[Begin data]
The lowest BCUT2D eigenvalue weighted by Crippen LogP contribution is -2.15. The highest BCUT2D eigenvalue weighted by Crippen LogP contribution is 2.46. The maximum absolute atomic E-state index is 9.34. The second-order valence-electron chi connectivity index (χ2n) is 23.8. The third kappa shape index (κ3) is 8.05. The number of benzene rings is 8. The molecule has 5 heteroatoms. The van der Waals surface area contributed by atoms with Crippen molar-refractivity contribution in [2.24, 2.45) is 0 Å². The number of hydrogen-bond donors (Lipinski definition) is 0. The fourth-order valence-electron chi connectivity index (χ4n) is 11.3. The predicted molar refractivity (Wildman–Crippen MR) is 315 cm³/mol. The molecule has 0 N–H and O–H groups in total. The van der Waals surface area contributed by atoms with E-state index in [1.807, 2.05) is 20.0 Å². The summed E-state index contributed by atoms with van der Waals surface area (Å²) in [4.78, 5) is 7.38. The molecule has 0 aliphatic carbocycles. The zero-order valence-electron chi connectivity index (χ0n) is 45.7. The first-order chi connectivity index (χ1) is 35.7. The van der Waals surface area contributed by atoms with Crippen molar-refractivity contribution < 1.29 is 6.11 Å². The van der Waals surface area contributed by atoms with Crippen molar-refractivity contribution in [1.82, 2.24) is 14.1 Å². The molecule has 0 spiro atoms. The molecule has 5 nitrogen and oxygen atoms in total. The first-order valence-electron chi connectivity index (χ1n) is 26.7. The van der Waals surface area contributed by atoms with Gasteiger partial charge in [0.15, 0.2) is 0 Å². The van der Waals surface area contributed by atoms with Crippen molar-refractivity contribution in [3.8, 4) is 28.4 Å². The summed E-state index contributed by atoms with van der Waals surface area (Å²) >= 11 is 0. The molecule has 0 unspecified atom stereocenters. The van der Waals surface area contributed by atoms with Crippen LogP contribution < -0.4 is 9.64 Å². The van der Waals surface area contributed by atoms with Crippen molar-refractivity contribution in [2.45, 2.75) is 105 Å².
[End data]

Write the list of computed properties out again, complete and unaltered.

The lowest BCUT2D eigenvalue weighted by Crippen LogP contribution is -2.15. The highest BCUT2D eigenvalue weighted by Crippen LogP contribution is 2.46. The maximum absolute atomic E-state index is 9.34. The second-order valence-electron chi connectivity index (χ2n) is 23.8. The third kappa shape index (κ3) is 8.05. The number of benzene rings is 8. The molecule has 5 heteroatoms. The van der Waals surface area contributed by atoms with Crippen molar-refractivity contribution in [2.24, 2.45) is 0 Å². The number of hydrogen-bond donors (Lipinski definition) is 0. The fourth-order valence-electron chi connectivity index (χ4n) is 11.3. The predicted molar refractivity (Wildman–Crippen MR) is 315 cm³/mol. The molecule has 0 N–H and O–H groups in total. The van der Waals surface area contributed by atoms with E-state index in [1.807, 2.05) is 20.0 Å². The summed E-state index contributed by atoms with van der Waals surface area (Å²) in [4.78, 5) is 7.38. The molecule has 0 aliphatic carbocycles. The zero-order valence-electron chi connectivity index (χ0n) is 45.7. The first-order chi connectivity index (χ1) is 35.7. The van der Waals surface area contributed by atoms with Crippen molar-refractivity contribution < 1.29 is 6.11 Å². The van der Waals surface area contributed by atoms with Crippen molar-refractivity contribution in [1.82, 2.24) is 14.1 Å². The molecule has 0 spiro atoms. The molecule has 5 nitrogen and oxygen atoms in total. The first-order valence-electron chi connectivity index (χ1n) is 26.7. The van der Waals surface area contributed by atoms with Gasteiger partial charge in [0.15, 0.2) is 0 Å². The van der Waals surface area contributed by atoms with Crippen molar-refractivity contribution in [3.8, 4) is 28.4 Å². The summed E-state index contributed by atoms with van der Waals surface area (Å²) >= 11 is 0. The molecule has 0 unspecified atom stereocenters. The van der Waals surface area contributed by atoms with Crippen LogP contribution < -0.4 is 9.64 Å². The van der Waals surface area contributed by atoms with Crippen molar-refractivity contribution in [2.45, 2.75) is 105 Å².